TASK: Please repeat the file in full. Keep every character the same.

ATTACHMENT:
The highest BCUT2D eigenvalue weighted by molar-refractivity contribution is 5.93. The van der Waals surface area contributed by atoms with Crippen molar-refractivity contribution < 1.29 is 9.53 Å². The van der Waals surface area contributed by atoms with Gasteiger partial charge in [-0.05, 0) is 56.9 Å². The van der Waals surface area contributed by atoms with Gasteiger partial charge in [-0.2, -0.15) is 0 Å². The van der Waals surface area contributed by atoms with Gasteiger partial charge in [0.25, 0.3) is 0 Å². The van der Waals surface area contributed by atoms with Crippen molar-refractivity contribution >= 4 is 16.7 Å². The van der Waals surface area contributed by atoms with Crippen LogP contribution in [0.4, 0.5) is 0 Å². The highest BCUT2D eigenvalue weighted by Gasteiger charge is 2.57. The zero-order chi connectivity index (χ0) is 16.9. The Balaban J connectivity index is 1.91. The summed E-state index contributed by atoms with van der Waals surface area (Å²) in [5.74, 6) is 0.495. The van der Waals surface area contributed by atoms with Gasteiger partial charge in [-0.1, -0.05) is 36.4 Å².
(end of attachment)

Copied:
The highest BCUT2D eigenvalue weighted by molar-refractivity contribution is 5.93. The van der Waals surface area contributed by atoms with Crippen molar-refractivity contribution < 1.29 is 9.53 Å². The van der Waals surface area contributed by atoms with Gasteiger partial charge in [-0.05, 0) is 56.9 Å². The van der Waals surface area contributed by atoms with Gasteiger partial charge in [-0.2, -0.15) is 0 Å². The van der Waals surface area contributed by atoms with Gasteiger partial charge in [0.25, 0.3) is 0 Å². The van der Waals surface area contributed by atoms with Crippen molar-refractivity contribution >= 4 is 16.7 Å². The van der Waals surface area contributed by atoms with Crippen LogP contribution in [0.4, 0.5) is 0 Å². The highest BCUT2D eigenvalue weighted by Gasteiger charge is 2.57. The zero-order chi connectivity index (χ0) is 16.9. The Balaban J connectivity index is 1.91. The summed E-state index contributed by atoms with van der Waals surface area (Å²) in [5.74, 6) is 0.495. The van der Waals surface area contributed by atoms with Gasteiger partial charge in [-0.1, -0.05) is 36.4 Å².